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Linda Murray

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Linda Murray
Linda Murray, née Bramley, was born in Kent in 1913 and died in Farmoor (near Oxford) in 2004.

A Renaissance scholar, she was the daughter of J. F. Bramley, an exporter, and Hélène Marie Blanche Manso di Villa. She was educated principally by her mother, preferring to travel with them rather than attend boarding school. French and English were her native tongues; she rapidly learned Spanish and Italian. She studied painting at the Académie Royale des Beaux-Arts, Brussels. During World War II Bramley worked for the U.S. High Command in London where her skill as an artist was put to work drawing maps of the damage from bombing raids on the continent. She moved to Eisenhower’s staff engaged in intelligence. After the war she entered the Courtauld Institute where her classmates included Oliver Millar (q.v.) and Peter Murray (q.v.). She married Murray in 1947. As Linda Murray, she began teaching in London University’s department of extramural studies in 1949. Although she taught a variety of subjects, her medieval architecture classes and tours were especially popular. In 1952 she and her husband, now a lecturer at the Courtauld, channeled their pedagogical energies into two support works of art history, a translation, Classic Art: An Introduction to the Italian Renaissance, by Heinrich Wölfflin (q.v.), and the Dictionary of Art and Artists. The Dictionary established their collaborative working method: dividing the research and write up between them and then passing it to the other for revision. The Dictionary was an immediate success and pair became the most famous "art history couple" in the modern age...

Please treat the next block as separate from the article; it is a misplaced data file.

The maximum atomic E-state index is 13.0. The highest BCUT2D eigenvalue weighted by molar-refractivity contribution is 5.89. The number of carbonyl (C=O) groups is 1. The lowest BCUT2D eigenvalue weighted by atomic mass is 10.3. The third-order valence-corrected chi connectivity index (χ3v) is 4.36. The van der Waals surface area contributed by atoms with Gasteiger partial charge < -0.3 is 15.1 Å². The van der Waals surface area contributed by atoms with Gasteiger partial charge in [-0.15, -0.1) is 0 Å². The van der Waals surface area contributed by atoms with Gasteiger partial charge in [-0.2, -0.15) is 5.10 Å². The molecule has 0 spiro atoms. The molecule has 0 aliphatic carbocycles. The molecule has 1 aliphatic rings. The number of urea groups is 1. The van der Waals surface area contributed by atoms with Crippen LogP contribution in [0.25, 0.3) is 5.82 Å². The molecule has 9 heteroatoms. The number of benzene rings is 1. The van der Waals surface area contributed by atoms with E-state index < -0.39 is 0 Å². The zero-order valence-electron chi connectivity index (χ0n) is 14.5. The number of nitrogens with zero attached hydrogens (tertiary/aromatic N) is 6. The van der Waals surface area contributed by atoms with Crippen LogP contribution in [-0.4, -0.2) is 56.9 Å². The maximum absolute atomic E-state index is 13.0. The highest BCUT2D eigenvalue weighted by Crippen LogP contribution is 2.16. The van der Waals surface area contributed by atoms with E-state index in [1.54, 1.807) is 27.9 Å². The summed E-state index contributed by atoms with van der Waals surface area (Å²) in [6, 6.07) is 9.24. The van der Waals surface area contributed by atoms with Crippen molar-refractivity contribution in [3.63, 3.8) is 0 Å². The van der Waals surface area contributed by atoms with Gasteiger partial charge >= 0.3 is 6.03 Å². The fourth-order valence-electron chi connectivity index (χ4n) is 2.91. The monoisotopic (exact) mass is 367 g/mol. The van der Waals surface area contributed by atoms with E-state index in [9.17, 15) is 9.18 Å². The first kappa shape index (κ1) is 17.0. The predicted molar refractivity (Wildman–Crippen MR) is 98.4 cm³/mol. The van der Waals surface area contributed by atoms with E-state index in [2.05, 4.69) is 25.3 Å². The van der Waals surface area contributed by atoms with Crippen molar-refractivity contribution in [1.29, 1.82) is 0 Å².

Read more via the Dictionary of Art Historians.

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